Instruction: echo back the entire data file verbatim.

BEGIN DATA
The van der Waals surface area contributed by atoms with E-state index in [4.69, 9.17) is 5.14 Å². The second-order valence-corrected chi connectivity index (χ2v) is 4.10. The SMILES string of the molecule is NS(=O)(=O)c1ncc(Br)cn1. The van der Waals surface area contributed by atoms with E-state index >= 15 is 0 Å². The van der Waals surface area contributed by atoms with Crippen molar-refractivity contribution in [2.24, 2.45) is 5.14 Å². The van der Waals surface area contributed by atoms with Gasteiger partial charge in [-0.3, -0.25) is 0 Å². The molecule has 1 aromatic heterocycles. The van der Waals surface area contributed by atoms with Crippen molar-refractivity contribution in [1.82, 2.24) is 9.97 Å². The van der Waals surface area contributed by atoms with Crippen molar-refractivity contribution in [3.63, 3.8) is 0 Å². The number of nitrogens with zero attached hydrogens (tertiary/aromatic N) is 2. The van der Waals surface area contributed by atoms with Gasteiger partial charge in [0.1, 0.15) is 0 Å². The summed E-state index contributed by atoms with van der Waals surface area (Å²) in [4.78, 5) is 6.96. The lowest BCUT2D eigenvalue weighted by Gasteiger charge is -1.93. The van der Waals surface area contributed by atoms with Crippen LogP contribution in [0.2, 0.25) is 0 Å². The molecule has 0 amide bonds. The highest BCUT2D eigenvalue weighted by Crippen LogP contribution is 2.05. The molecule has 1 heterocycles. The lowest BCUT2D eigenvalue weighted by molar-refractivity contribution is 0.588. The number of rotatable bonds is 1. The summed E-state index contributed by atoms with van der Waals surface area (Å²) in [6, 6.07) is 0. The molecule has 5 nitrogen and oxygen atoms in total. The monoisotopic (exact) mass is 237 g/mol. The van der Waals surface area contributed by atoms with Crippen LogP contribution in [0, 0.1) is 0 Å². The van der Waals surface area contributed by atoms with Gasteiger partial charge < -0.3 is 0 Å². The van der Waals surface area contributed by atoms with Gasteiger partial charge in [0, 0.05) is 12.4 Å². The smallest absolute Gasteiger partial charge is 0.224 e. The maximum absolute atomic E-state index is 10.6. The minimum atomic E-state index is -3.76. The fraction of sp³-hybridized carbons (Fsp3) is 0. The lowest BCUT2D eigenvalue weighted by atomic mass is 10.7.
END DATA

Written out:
The van der Waals surface area contributed by atoms with E-state index in [4.69, 9.17) is 5.14 Å². The second-order valence-corrected chi connectivity index (χ2v) is 4.10. The SMILES string of the molecule is NS(=O)(=O)c1ncc(Br)cn1. The van der Waals surface area contributed by atoms with E-state index >= 15 is 0 Å². The van der Waals surface area contributed by atoms with Crippen molar-refractivity contribution in [2.24, 2.45) is 5.14 Å². The van der Waals surface area contributed by atoms with Gasteiger partial charge in [-0.3, -0.25) is 0 Å². The molecule has 1 aromatic heterocycles. The van der Waals surface area contributed by atoms with Crippen molar-refractivity contribution in [1.82, 2.24) is 9.97 Å². The van der Waals surface area contributed by atoms with Crippen molar-refractivity contribution in [3.63, 3.8) is 0 Å². The number of nitrogens with zero attached hydrogens (tertiary/aromatic N) is 2. The van der Waals surface area contributed by atoms with Gasteiger partial charge in [0.1, 0.15) is 0 Å². The summed E-state index contributed by atoms with van der Waals surface area (Å²) in [4.78, 5) is 6.96. The lowest BCUT2D eigenvalue weighted by Gasteiger charge is -1.93. The van der Waals surface area contributed by atoms with Crippen LogP contribution in [0.2, 0.25) is 0 Å². The molecule has 0 amide bonds. The highest BCUT2D eigenvalue weighted by Crippen LogP contribution is 2.05. The molecule has 1 heterocycles. The lowest BCUT2D eigenvalue weighted by molar-refractivity contribution is 0.588. The number of rotatable bonds is 1. The summed E-state index contributed by atoms with van der Waals surface area (Å²) in [6, 6.07) is 0. The molecule has 5 nitrogen and oxygen atoms in total. The monoisotopic (exact) mass is 237 g/mol. The van der Waals surface area contributed by atoms with Crippen LogP contribution in [0, 0.1) is 0 Å². The van der Waals surface area contributed by atoms with Gasteiger partial charge < -0.3 is 0 Å². The van der Waals surface area contributed by atoms with Gasteiger partial charge in [0, 0.05) is 12.4 Å². The smallest absolute Gasteiger partial charge is 0.224 e. The maximum absolute atomic E-state index is 10.6. The minimum atomic E-state index is -3.76. The fraction of sp³-hybridized carbons (Fsp3) is 0. The lowest BCUT2D eigenvalue weighted by atomic mass is 10.7.